by Richard Foregger MD
* Charles Barry, former pilot SAAF and Captain, DFC, is a journalist living in Johannesburg, South Africa; navigator Ian McIntyre died some twenty years ago in Cape Town, SA.
This report describes Barry's historic and dangerous mission. In his own words, he recounts the events at Oswiecim (Auschwitz) during the flight of 4 April 1944:
`Ian [Ian McIntyre, the navigator] and I began our first photographic run from west to east, if memory serves correctly. He immediately advised me that the port camera was not working (the two long focal length cameras were mounted in tandem to give overlapping lateral coverage). This gave us a total lateral coverage of about 5 miles [8 km] on the 20 inch [50 cm] cameras. It was unhealthy to hang around with a second run in an unarmed aircraft because of possible enemy interception. Nevertheless we decided to do two runs instead of one to ensure positive coverage. Ian left the cameras running longer than usual and I believe that the over-run on the east to west run pulled in something of the death camp later known as Auschwitz.'(l)
The post-mission Interrogation Report(2) reveals that enemy aircraft were sighted by Barry and McIntyre but the unarmed Mosquito was fortunately not attacked. Barry's logbook notes that there was trouble with the non-functioning camera and also with the generator of the aircraft engine. The trip, largely over enemy held territory, required five hours. Barry continued his account:
`You may also be interested to know that we had no inkling of the camp being there, and it wasn't until the Holocaust Revisited report was published in 1979 that I and my surviving colleagues from 60 Squadron realised that we had unknowingly been involved in identifying the death camp.'(3)
Lt Charles Barry, DFC
Lt Ian MacIntyre
Brugioni and Poirier, expert photoanalysts with the US Central Intelligence Agency, examined all the available, unclassified, aerial photographs taken over the Auschwitz area during World War II and found that the first Allied reconnaissance aircraft approached the large I G Farben plant on 4 April 1944. Their examination in 1978 of the film from this mission provided photographic evidence of a concentration camp at Auschwitz. Brugioni and Poirier state that the gas chambers and crematoria installations could not have been identified with the military photo-analysis techniques of 1944. They write, `The World War II photointerpreter probably could identify nothing more than the Farben plant and some labour/prisoner of war camps. `(4)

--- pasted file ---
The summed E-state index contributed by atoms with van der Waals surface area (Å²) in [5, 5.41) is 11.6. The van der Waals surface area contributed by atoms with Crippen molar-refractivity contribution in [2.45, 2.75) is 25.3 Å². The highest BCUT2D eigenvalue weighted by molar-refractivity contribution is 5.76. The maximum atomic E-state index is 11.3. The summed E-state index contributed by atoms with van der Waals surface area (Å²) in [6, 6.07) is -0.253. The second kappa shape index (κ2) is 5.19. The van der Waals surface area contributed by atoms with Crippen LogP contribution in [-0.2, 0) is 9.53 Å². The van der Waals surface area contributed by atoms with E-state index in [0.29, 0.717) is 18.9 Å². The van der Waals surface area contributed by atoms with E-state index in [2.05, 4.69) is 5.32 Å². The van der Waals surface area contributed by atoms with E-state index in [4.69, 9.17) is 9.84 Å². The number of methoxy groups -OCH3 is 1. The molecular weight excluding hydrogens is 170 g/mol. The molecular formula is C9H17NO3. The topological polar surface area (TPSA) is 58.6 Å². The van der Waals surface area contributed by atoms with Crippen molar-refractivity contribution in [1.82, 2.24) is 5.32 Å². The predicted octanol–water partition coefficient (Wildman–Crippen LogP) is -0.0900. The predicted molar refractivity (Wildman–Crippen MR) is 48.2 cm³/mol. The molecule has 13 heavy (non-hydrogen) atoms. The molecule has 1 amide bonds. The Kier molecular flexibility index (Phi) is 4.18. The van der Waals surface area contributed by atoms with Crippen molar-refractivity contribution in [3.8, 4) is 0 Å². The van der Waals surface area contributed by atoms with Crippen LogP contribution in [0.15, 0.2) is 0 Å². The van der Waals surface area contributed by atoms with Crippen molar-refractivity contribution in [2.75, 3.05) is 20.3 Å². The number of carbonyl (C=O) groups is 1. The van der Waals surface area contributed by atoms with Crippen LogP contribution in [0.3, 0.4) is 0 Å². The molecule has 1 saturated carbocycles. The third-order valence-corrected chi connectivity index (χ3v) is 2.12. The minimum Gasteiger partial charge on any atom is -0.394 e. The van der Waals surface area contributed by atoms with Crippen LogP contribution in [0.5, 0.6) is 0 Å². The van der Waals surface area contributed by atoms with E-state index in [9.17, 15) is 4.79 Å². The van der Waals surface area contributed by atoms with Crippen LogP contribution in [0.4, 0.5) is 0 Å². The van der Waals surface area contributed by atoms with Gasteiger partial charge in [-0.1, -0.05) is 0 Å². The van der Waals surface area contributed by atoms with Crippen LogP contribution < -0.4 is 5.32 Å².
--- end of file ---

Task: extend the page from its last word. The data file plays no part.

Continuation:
Colonel Roy Stanley, aerial photoanalyst with the US Defense Intelligence Agency, also examined these unexpectedly acquired Auschwitz-Birkenau aerial photographs taken in 1944; he, too, confirmed that the extermination facilities could not have been identified with the equipment and techniques available at that time.(5)
1. Letter dated 30 November 1987, from Charles Barry, Johannesburg, South Africa, with copy of relevant page from Lt Barry's Logbook dated 4 April 1944, to R Foregger.
2. Interrogation Report, Mediterranean Allied Photo Reconnaissance Command (Ref. A1R27/568/XP1948) 4 April 1944. (Public Record Office, London.)
3. Brugioni, Dino and Robert Poitier, The Holocaust Revisited: A Retrospective Analysis of the Auschwitz-Birkenau Extermination Complex (Washington, D.C., Central Intelligence Agency, 1979. ST-79-l0001).
4. Ibid., Brugioni and Poirier incorrectly state (p. 2) that an American reconnaissance aircraft made the mission. Martin Gilbert, in Auschwitz and the Allies (New York, Holt, Rhinehart and Winston, 1981), p. 190 also makes this error.
5. Stanley, Roy, World War II Photo-Intelligence (New York, Scribners, 1981). (p. 345) Col Stanley correctly notes that the photoreconnaissance aircraft was from 60 Photo Squadron, South African Air Force.
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